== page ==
Keeping literature dirty

The Clean Reader app would have offered readers a chance to sanitize their e-books, replacing profanity with tamer language.
(Strixcode / Getty Images/iStockphoto)
Book Critic

I was almost sorry to see the developers of the Clean Reader app — which would have allowed squeamish or morally didactic readers to remove profanity from books — take “immediate action to remove all books from our catalogue” last week, in response to authors outraged about their work being expurgated. Not because I want my literature tampered with, but because the issues raised, about who owns a piece of writing, remain pressing and relevant.

For anyone who hasn’t been following along, Clean Reader is the brainchild of Jared and Kirsten Maugham, a Christian couple who created a filtering program after their daughter “objected” to language she found in a book assigned for school. In some sense, I suppose, that shows restraint, since parents often try to remove such books from classrooms, but it’s a slippery slope from here to there.

At the heart of Clean Reader, after all, is a misapprehension about literature, about writing, about what it means and how it operates. It assumes that language is secondary to story, when in fact, it is the other way around.


“The fact is that we readers would love to hear some of your creative stories without the icky unnecessary junk language,” an advocate of the app insisted last week. “… There are some really great and important literary works that are eliminated from our study because I’m not willing to compromise our standards. Not for myself or for our kids.”

Too bad, I say. That’s your loss. Sorry to be harsh, but there it is. Writers choose words, choose language, for a reason: to suggest a tone, to create character, to give a sense of how they think about, and move within, the world.

This is not to suggest that writers do not write for readers; of course they do. Literature is a dialogue, a conversation, in which a book, any book, comes to life only when it is animated by the intercession of a reader’s mind. It’s true too that readers change — or more accurately, adapt or reinvent — the books they read at every level, emotional and intellectual.

In his marvelous meditation on John Updike, “U and I,” Nicholson Baker makes the point explicit. “I couldn’t possibly read Updike chronologically through right now,” he tells us, explaining why he did not fill gaps in his reading to prepare for the project: “It would irreparably harm the topography of my understanding of him.”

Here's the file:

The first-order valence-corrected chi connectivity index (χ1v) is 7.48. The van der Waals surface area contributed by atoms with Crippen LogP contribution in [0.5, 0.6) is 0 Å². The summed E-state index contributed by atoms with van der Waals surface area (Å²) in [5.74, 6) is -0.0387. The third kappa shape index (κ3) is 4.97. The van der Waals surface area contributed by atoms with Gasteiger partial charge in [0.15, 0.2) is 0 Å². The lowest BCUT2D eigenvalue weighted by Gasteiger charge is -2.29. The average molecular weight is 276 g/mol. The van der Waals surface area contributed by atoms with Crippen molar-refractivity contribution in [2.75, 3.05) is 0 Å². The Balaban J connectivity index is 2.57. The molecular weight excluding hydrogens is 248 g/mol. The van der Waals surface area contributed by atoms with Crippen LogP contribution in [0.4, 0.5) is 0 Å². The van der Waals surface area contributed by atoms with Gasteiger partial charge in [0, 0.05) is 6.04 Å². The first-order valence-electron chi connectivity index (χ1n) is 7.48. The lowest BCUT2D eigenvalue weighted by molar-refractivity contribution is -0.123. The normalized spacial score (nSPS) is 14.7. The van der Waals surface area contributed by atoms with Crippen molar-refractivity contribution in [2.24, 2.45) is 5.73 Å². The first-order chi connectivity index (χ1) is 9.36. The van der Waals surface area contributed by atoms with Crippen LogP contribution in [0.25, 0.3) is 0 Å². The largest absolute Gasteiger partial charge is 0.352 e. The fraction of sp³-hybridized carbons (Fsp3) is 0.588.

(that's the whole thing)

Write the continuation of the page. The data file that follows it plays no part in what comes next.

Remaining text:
What Baker is saying is that the books and authors we love exist most fully in our imagination, that in reading them, engaging them, we make them ours. This is the argument some Clean Reader supporters have used in favor of the app — that it is not affecting the books themselves, which would be bought and downloaded unexpurgated, but rather managing our experience of them.

“The writer has no right to dictate how the reader must read,” Cory Doctorow wrote on Monday in the Guardian. “I can’t celebrate a parent’s inspired, genderswitched Bilbo Baggins or Michael de Larrabeiti’s Borribles novels — which started life as an extended piss-take of the Wombles — without defending the rights of readers whose changes I disagree with.”


Doctorow is right about the facts, although not the analysis, which mistakes control for creativity. A novel such as Pat Murphy’s “There and Back Again,” about which he wrote in Boing Boing a year or so ago, is a radical reinvention — “a retelling of ‘The Hobbit’ as a science fiction story in which all the characters are female,” born of a desire not to curtail but to celebrate.

That, however, is not what Clean Reader has in mind.

Instead, its intentions are closer to those of the Alabama-based publisher NewSouth Books, which in 2011 issued a sanitized version of Mark Twain’s “The Adventures of Huckleberry Finn.” Such a project was problematic for many reasons, not least because one of the purposes of Twain’s language is to discomfort us.

This too is the point of literature — not merely to tell a story, but in so doing to challenge our perceptions, our preconceptions, to provoke an unexpected empathy, which begins with the linguistic landscape the author constructs.

Or, as Joanne Harris, author of the novel “Chocolat,” wrote in a blog post late last week: “My book, my rules, and that includes my words. ALL of them.”

Twitter: @davidulin